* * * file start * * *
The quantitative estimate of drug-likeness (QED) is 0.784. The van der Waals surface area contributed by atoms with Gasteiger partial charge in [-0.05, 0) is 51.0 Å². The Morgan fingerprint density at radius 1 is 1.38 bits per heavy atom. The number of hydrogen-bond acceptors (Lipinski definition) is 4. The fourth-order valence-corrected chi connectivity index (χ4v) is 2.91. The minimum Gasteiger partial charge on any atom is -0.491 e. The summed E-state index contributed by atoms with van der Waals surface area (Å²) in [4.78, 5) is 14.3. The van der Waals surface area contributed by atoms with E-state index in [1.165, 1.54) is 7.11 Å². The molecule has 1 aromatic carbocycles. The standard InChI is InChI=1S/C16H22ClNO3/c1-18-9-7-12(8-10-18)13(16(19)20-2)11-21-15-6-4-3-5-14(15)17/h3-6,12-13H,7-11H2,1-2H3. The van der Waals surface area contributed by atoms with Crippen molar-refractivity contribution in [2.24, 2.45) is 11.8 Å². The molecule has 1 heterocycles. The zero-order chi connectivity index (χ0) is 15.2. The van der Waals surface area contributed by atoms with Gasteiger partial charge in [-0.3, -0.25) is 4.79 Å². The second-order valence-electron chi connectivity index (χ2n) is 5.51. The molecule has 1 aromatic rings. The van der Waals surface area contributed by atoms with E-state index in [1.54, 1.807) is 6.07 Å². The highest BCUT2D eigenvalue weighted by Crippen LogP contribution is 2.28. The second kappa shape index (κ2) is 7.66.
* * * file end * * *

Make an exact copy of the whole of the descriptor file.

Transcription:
The quantitative estimate of drug-likeness (QED) is 0.784. The van der Waals surface area contributed by atoms with Gasteiger partial charge in [-0.05, 0) is 51.0 Å². The Morgan fingerprint density at radius 1 is 1.38 bits per heavy atom. The number of hydrogen-bond acceptors (Lipinski definition) is 4. The fourth-order valence-corrected chi connectivity index (χ4v) is 2.91. The minimum Gasteiger partial charge on any atom is -0.491 e. The summed E-state index contributed by atoms with van der Waals surface area (Å²) in [4.78, 5) is 14.3. The van der Waals surface area contributed by atoms with E-state index in [1.165, 1.54) is 7.11 Å². The molecule has 1 aromatic carbocycles. The standard InChI is InChI=1S/C16H22ClNO3/c1-18-9-7-12(8-10-18)13(16(19)20-2)11-21-15-6-4-3-5-14(15)17/h3-6,12-13H,7-11H2,1-2H3. The van der Waals surface area contributed by atoms with Crippen molar-refractivity contribution in [2.24, 2.45) is 11.8 Å². The molecule has 1 heterocycles. The zero-order chi connectivity index (χ0) is 15.2. The van der Waals surface area contributed by atoms with Gasteiger partial charge in [-0.3, -0.25) is 4.79 Å². The second-order valence-electron chi connectivity index (χ2n) is 5.51. The molecule has 1 aromatic rings. The van der Waals surface area contributed by atoms with E-state index in [1.54, 1.807) is 6.07 Å². The highest BCUT2D eigenvalue weighted by Crippen LogP contribution is 2.28. The second kappa shape index (κ2) is 7.66.